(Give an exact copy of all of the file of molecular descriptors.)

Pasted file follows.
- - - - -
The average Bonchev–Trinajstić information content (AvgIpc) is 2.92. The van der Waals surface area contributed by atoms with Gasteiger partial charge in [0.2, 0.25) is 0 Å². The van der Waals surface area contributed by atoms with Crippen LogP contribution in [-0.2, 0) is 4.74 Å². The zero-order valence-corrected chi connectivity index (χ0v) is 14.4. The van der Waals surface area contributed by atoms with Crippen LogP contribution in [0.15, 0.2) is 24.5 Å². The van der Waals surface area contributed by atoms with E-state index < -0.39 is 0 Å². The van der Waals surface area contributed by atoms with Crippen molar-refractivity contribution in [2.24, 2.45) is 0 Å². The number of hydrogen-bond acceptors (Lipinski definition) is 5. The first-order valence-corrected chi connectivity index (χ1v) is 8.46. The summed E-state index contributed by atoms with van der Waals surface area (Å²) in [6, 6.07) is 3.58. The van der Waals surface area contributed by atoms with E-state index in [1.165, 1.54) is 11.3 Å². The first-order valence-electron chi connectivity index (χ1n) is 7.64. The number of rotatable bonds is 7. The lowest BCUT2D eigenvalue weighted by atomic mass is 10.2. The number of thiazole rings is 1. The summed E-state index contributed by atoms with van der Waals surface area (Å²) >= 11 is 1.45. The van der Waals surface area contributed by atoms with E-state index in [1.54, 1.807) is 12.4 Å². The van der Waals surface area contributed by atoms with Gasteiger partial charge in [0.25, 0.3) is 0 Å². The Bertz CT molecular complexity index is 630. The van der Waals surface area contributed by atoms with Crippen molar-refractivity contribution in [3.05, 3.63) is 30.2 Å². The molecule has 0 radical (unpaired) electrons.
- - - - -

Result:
The average Bonchev–Trinajstić information content (AvgIpc) is 2.92. The van der Waals surface area contributed by atoms with Gasteiger partial charge in [0.2, 0.25) is 0 Å². The van der Waals surface area contributed by atoms with Crippen LogP contribution in [-0.2, 0) is 4.74 Å². The zero-order valence-corrected chi connectivity index (χ0v) is 14.4. The van der Waals surface area contributed by atoms with Crippen LogP contribution in [0.15, 0.2) is 24.5 Å². The van der Waals surface area contributed by atoms with E-state index < -0.39 is 0 Å². The van der Waals surface area contributed by atoms with Crippen molar-refractivity contribution in [2.24, 2.45) is 0 Å². The number of hydrogen-bond acceptors (Lipinski definition) is 5. The first-order valence-corrected chi connectivity index (χ1v) is 8.46. The summed E-state index contributed by atoms with van der Waals surface area (Å²) in [6, 6.07) is 3.58. The van der Waals surface area contributed by atoms with E-state index in [1.165, 1.54) is 11.3 Å². The first-order valence-electron chi connectivity index (χ1n) is 7.64. The number of rotatable bonds is 7. The lowest BCUT2D eigenvalue weighted by atomic mass is 10.2. The number of thiazole rings is 1. The summed E-state index contributed by atoms with van der Waals surface area (Å²) >= 11 is 1.45. The van der Waals surface area contributed by atoms with E-state index in [1.54, 1.807) is 12.4 Å². The van der Waals surface area contributed by atoms with Gasteiger partial charge in [0.25, 0.3) is 0 Å². The Bertz CT molecular complexity index is 630. The van der Waals surface area contributed by atoms with Crippen molar-refractivity contribution in [3.05, 3.63) is 30.2 Å². The molecule has 0 radical (unpaired) electrons.